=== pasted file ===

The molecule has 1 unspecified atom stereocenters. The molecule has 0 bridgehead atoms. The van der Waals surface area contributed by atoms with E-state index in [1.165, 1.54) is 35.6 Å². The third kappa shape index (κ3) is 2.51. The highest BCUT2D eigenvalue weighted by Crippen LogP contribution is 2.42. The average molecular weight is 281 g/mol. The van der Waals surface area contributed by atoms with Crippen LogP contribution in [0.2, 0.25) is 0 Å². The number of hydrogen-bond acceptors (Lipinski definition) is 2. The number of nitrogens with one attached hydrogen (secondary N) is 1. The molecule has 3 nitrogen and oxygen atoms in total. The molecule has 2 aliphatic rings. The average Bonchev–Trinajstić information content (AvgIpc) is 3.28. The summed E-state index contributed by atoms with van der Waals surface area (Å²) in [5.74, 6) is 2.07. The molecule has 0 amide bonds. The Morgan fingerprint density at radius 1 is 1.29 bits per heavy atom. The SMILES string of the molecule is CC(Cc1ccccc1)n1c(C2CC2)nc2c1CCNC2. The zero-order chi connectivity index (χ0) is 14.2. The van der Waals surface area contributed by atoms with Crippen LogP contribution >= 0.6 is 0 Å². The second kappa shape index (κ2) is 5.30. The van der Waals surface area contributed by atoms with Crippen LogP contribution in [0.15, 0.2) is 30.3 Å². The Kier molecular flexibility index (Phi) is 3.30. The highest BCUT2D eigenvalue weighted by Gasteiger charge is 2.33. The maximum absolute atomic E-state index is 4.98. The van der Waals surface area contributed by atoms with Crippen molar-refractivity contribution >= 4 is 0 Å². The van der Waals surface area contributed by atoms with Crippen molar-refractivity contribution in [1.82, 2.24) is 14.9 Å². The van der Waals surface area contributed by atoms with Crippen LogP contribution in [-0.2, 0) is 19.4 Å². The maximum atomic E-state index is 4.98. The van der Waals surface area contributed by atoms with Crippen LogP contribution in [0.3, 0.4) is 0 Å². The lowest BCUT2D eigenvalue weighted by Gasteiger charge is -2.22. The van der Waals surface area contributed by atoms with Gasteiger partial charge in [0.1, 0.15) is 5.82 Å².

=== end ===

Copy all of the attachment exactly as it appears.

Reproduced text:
The molecule has 1 unspecified atom stereocenters. The molecule has 0 bridgehead atoms. The van der Waals surface area contributed by atoms with E-state index in [1.165, 1.54) is 35.6 Å². The third kappa shape index (κ3) is 2.51. The highest BCUT2D eigenvalue weighted by Crippen LogP contribution is 2.42. The average molecular weight is 281 g/mol. The van der Waals surface area contributed by atoms with Crippen LogP contribution in [0.2, 0.25) is 0 Å². The number of hydrogen-bond acceptors (Lipinski definition) is 2. The number of nitrogens with one attached hydrogen (secondary N) is 1. The molecule has 3 nitrogen and oxygen atoms in total. The molecule has 2 aliphatic rings. The average Bonchev–Trinajstić information content (AvgIpc) is 3.28. The summed E-state index contributed by atoms with van der Waals surface area (Å²) in [5.74, 6) is 2.07. The molecule has 0 amide bonds. The Morgan fingerprint density at radius 1 is 1.29 bits per heavy atom. The SMILES string of the molecule is CC(Cc1ccccc1)n1c(C2CC2)nc2c1CCNC2. The zero-order chi connectivity index (χ0) is 14.2. The van der Waals surface area contributed by atoms with Crippen LogP contribution >= 0.6 is 0 Å². The second kappa shape index (κ2) is 5.30. The van der Waals surface area contributed by atoms with Crippen LogP contribution in [0.15, 0.2) is 30.3 Å². The Kier molecular flexibility index (Phi) is 3.30. The highest BCUT2D eigenvalue weighted by Gasteiger charge is 2.33. The maximum absolute atomic E-state index is 4.98. The van der Waals surface area contributed by atoms with Crippen molar-refractivity contribution >= 4 is 0 Å². The van der Waals surface area contributed by atoms with Crippen molar-refractivity contribution in [1.82, 2.24) is 14.9 Å². The van der Waals surface area contributed by atoms with Crippen LogP contribution in [-0.2, 0) is 19.4 Å². The maximum atomic E-state index is 4.98. The van der Waals surface area contributed by atoms with Crippen LogP contribution in [0.3, 0.4) is 0 Å². The lowest BCUT2D eigenvalue weighted by Gasteiger charge is -2.22. The van der Waals surface area contributed by atoms with Gasteiger partial charge in [0.1, 0.15) is 5.82 Å².